Video of Students Merrily Cheering About Rape Is ‘Sexist and Offensive,’ University Says

To which we say, "Duh."
Publish date:
September 5, 2013
rape, college, sexual assault, consent, freshmen

It may be an unofficial All-American pastime to poke fun at our supposedly nicer, sweeter neighbors to the North, but college rape culture is alive and well in Canada, too, thank you very much.People are rightfully pissed after an offensive Instagram video was posted of a group of idiotic student orientation leaders at Halifax’s St. Mary’s University during "Frosh Week." In matching pink T-shirts, the mostly male students gleefully yelled and clapped in unison as they performed this masterpiece on a crowded football field:“Y is for your sister. O is for oh-so-tight. U is for underage. N is for no consent. G is for grab that ass. St. Mary’s boys: we like them young."

Excuse me while I vomit now.

Though apparently said disgusting cheer is performed every year, this was the first year anyone thought to do anything about it (probably because it'd been committed to video and leaked online). School officials were among the disturbed viewers scrambling to figure out what the hell kind of message the chant was sending both to and about the students there. (If you ask me, it somewhat clearly and obviously seems to send the following message: "YAY BROS AT ST. MARY'S AND YAY WE LOVE US SOME RAPE WOO HOO YEAH FUN TIMEZ FOREVS FROSH WEEK YAY OH AND BEER!11!")

Steve Proctor, communications manager at St. Mary's, admitted the chant was "sexist and offensive." He also noted that the Labor Day incident went down just days after senior school administrators and police met with student union people and orientation organizers to stress "the importance of discouraging sexism and sexual assault during frosh week." (I think that meeting failed.

All 80 of the school's orientation leaders, plus execs from the student association, will be forced to take a sensitivity training course next week. Who knows whether that training will make a whit of difference in opening people's eyes, but in any case, it's clear that campus rape and consent issues extend wayyyy beyond St. Mary's.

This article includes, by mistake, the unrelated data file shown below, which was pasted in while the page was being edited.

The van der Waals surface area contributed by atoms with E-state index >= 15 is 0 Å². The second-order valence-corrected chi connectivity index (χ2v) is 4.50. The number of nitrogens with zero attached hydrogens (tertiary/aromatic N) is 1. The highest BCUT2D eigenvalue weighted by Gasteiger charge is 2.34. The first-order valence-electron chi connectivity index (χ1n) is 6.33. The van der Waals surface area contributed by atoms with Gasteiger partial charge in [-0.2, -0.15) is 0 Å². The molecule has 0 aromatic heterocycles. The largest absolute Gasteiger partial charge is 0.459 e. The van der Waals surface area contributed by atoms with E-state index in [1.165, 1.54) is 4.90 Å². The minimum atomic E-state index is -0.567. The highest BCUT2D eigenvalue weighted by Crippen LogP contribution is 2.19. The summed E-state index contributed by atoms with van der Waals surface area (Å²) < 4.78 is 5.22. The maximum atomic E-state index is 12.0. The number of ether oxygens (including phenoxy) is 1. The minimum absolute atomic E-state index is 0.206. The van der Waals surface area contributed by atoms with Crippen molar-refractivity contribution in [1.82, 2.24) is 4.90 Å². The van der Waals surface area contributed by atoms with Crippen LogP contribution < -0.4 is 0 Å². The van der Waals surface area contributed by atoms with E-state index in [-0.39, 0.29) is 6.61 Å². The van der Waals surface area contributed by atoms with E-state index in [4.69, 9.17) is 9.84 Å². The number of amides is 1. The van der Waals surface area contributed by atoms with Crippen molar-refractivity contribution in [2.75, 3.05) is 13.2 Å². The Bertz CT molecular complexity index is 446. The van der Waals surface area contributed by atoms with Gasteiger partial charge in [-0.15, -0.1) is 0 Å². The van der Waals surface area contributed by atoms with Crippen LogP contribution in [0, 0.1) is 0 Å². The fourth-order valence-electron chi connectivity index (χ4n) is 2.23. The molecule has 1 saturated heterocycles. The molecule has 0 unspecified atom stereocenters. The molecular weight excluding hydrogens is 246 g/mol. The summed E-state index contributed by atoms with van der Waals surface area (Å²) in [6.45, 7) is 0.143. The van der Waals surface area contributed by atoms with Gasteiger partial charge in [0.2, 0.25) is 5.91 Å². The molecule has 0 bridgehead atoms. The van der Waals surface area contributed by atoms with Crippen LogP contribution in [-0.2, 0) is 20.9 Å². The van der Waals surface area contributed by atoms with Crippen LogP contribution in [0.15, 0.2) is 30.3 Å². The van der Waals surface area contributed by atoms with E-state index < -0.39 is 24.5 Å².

Whatever strategies many colleges are using to help fight and prevent rape clearly aren't working -- the U.S. Department of Justice has found that about one in four women will be raped at college. In August, USC went under investigation by the Office of Civil Rights (OCR) for student allegations accusing the school of mishandling 16 sex assault and rape cases. Yale recently stirred up a sh*tstorm after treating "nonconsensual sex" (i.e., rape) like it was totally NBD; and many schools set incredibly lenient punishments that allow rapists to go right on raping with impunity while victims’ lives are shattered.

I'm not sure why I'm still surprised by all this, you know? I don't remember stuff like that heinous cheer ever flying at the small hippie school where my collegiate days began (I transferred to a big state school during my sophomore year where, sadly, I could TOTALLY imagine this kind of thing going down pretty much every second of every day, with nary a word from school officials).

But just because I didn't witness a ton of loud-and-proud pro-rape shenanigans like this one doesn't mean they weren't happening -- oh, they were happening, especially at that aforementioned state school. I will never forget being at a frat party (ugh, I know), circa my junior year, and seeing a crowd of cheering bros surround a couple who were in the middle of a passionate grope-fest in a corner of the room.

As more and more dudes descended on the couple like vultures, they started yelling "GO! GO! GO!" over and over again (aimed at the guy, of course). I didn't know what to do; the escalating chants were freaking me out, so I bailed without trying to intervene. The next day, I majorly regretted it when I found out a woman had been raped at that very party. Though I had absolutely no clue whether the woman who'd been raped was the woman I'd spotted, I made a vow to never stand by silently if I witnessed something questionable happening to a woman in public. Since then -- thank God -- I haven't had many occasions to uphold my oath.

I'm on Twitter.